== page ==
As time went on, this sector facilitated the rise of many new payment options looking to get a slice of the gambling pie. MuchBetter is an e-wallet and a payment app that caters to players from Canada, and Trustly is a Swedish fintech company whose open banking method is a massive hit with players from Scandinavia. Though, cryptocurrencies, particularly Bitcoin, are slowly cropping up to become the favorite option for those who love playing games of chance over the internet. The reason for this is that they provide speed and anonymity. According to the review site OnlineUnitedStatesCasinos.com, online gamblers regard fast and hassle-free withdrawals as an essential aspect of the gambling experience.
Fantasy Sports – Venmo
Venmo is a service similar to PayPal, but its uniqueness lies in its users being able to share and like transactions and purchases through a social feed. It is a social payment service that targets friends who want to split bills for rent, dinner, tickets, etc. Venmo got founded in 2009, and it now has a user base of over 52 million, processing an annual payment volume of close to $160 billion. The company’s current valuation stands at $38 billion, and its main competitors are Zelle and Square, which it dominates since 2019.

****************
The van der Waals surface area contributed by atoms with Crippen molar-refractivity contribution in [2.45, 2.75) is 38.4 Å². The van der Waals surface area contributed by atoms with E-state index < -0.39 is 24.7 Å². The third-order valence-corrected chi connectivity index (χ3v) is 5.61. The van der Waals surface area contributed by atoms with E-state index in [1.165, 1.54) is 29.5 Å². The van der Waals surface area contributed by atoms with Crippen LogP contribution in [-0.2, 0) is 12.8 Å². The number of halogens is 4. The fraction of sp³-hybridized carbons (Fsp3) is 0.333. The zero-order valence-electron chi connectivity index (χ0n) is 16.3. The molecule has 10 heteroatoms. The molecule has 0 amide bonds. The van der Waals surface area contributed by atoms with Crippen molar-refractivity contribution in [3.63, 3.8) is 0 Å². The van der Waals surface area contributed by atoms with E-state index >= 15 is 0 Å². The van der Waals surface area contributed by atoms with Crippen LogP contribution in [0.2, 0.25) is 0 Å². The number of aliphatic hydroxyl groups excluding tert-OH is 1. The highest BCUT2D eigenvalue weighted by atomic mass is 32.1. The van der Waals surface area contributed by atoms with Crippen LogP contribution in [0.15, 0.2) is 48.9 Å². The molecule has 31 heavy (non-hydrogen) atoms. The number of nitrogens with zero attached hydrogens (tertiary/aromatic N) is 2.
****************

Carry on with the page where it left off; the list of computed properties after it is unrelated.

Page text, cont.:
Per a LendEUD Venmo transaction study, the users of this service are usually Millennials who utilize it for food purchases, paying bills, using services like Uber, and enjoying fantasy sports. The latter is a super-prevalent category, as evident by the fact that football and fantasy are the most used terms in the apps fun section. Fantasy sports are exploding in the US due to a recent nationwide loosening of their legal regulation. In 2020, the Fantasy Sports and Gaming Association estimated that 46 million Americans are currently actively engaging in this pastime.
Remote Work – Payoneer
Payoneer is a US financial services company that has been around since 2005. It specializes in facilitating cross-border business-to-business payments. It does so in over 200 countries and territories, supporting more than 150 currencies. Massive brands like Google, Amazon, Airbnb, and Upwork use Payoneer to send vast money transfers all over the globe. Even eCommerce marketplaces like Walmart and Rakuten utilize this service. Those who have a Payoneer account can receive and send funds using a virtual bank account number, an e-wallet, or a prepaid MasterCard debit card.